7 Recommendations from the AMA to Reduce the Opioid Crisis

The American Medical Association is urging policymakers to act now to prevent further opioid overdose deaths.

According to a report from the American Medical Association (AMA), opioid prescriptions have gone down 44.4% nationwide in the past decade, and 6.9% from 2019 to 2020. Yet the country is experiencing a worsening overdose epidemic.1

In order to address the epidemic, the AMA is urging policymakers to remove barriers to evidence-based care, and thus reduce mortality and improve patient outcomes.

“The nation’s drug overdose and death epidemic has never just been about prescription opioids,” said AMA President Gerald E. Harmon, MD. “Physicians, have become more cautious about prescribing opioids, are trained to treat opioid use disorder and support evidence-based harm reduction strategies. We use PDMPs [prescription drug monitoring programs] as a tool, but they are not a panacea. Patients need policymakers, health insurance plans, national pharmacy chains and other stakeholders to change their focus and help us remove barriers to evidence-based care.”2

The report shows that, despite increased use of PDMPs, overdose and deaths are spiking. According to the report, physicians and other mental health professionals used state PDMPs more than 910 million times in 2020, and about 750 million times in 2019.

“With record-breaking numbers of overdose deaths across the country, these are actions policymakers and other stakeholders must take,” Harmon said. “The medical community will continue to play its part, and overall, the focus of our national efforts must shift. Until further action is taken, we are doing a great injustice to our patients with pain, those with a mental illness and those with a substance use disorder.”2

Here are the AMA’s 7 recommendations for policymakers:

1. Remove barriers to evidence-based care for patients with a substance use disorder (SUD), including removing prior authorization and step therapy for medications to treat opioid use disorder, continuing federal flexibilities for take-home medication for opioid treatment programs, and continuing telehealth options for patients.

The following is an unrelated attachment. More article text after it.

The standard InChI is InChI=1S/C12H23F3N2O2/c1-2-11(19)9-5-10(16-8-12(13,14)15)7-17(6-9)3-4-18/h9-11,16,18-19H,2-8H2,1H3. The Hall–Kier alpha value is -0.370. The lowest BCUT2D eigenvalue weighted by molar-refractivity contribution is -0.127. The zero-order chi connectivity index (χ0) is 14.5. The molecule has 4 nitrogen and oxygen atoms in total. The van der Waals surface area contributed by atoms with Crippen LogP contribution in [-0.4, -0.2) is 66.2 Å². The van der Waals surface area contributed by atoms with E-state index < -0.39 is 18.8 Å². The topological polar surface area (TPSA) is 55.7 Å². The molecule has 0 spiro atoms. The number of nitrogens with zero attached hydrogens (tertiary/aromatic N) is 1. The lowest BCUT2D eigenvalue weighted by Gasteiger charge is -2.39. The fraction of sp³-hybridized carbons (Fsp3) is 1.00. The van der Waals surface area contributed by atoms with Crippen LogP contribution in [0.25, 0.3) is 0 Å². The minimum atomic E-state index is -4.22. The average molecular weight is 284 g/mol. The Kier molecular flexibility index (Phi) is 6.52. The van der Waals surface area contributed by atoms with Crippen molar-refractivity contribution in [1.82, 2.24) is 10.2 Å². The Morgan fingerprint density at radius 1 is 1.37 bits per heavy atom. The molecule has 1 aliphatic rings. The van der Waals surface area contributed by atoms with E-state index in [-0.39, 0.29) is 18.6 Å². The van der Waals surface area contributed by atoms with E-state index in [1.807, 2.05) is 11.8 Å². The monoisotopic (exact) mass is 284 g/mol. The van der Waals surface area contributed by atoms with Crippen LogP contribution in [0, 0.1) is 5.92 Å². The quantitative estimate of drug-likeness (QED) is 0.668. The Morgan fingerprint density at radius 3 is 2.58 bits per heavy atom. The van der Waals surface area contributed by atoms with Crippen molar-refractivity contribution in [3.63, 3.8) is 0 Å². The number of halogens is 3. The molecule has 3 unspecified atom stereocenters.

2. Remove barriers to opioid medications and treatment for SUDs in jails and prisons. There is no legal, medical, or policy reason to deny access to mental health care for incarcerated individuals.

3. Protect families by increasing access to evidence-based care rather than using the threat of family separation for persons who are pregnant, peripartum, postpartum, and parenting.

4. Support patients with pain by rescinding arbitrary laws and policies focused on restricting access to multidisciplinary, multimodal pain care. This might mean requiring health insurance companies and other payers to make nonopioid pain care alternatives more accessible and affordable.

5. State insurance commissioners, attorneys general, and the US Department of Labor must increase efforts to review health insurers’ policies on a regular basis to ensure they comply with the Mental Health Parity and Addiction Equity Act—and hold them accountable if not.

6. Support increased efforts to expand sterile needle and syringe exchange services programs, decriminalize drug checking supplies, and urge manufacturers to make naloxone available over the counter.

7. Develop and implement systems to collect timely, adequate, and standardized data to identify at-risk populations, fully understand polysubstance drug use, and implement public health interventions that directly address removing structural and racial inequities.

“Policymakers and other stakeholders have a choice of whether to pursue evidence-based strategies to support patients’ access to lifesaving and life- affirming care. Every effort must be made to remove health inequities and other barriers for patients with substance use disorders, mental illness and patients with pain. More of our loved ones will suffer and die if these barriers remain,” said Bobby Mukkamala, MD, Chair of the AMA Substance Use and Pain Care Task Force.1

To read more on states’ efforts to combat the opioid crisis, see Reducing Opioid-Involved Overdose Deaths: States’ Prevention and Response Efforts.

This article originally appeared on Psychiatric Times

References

1. American Medical Association. 2021 Overdose Epidemic Report. September 21, 2021. https://end-overdose-epidemic.org/wp-content/uploads/2021/09/AMA-2021-Overdose-Epidemic-Report_92021.pdf

2. American Medical Association. Report shows decreases in opioid prescribing, increase in overdoses. News release. September 21, 2021. https://www.ama-assn.org/press-center/press-releases/report-shows-decreases-opioid-prescribing-increase-overdoses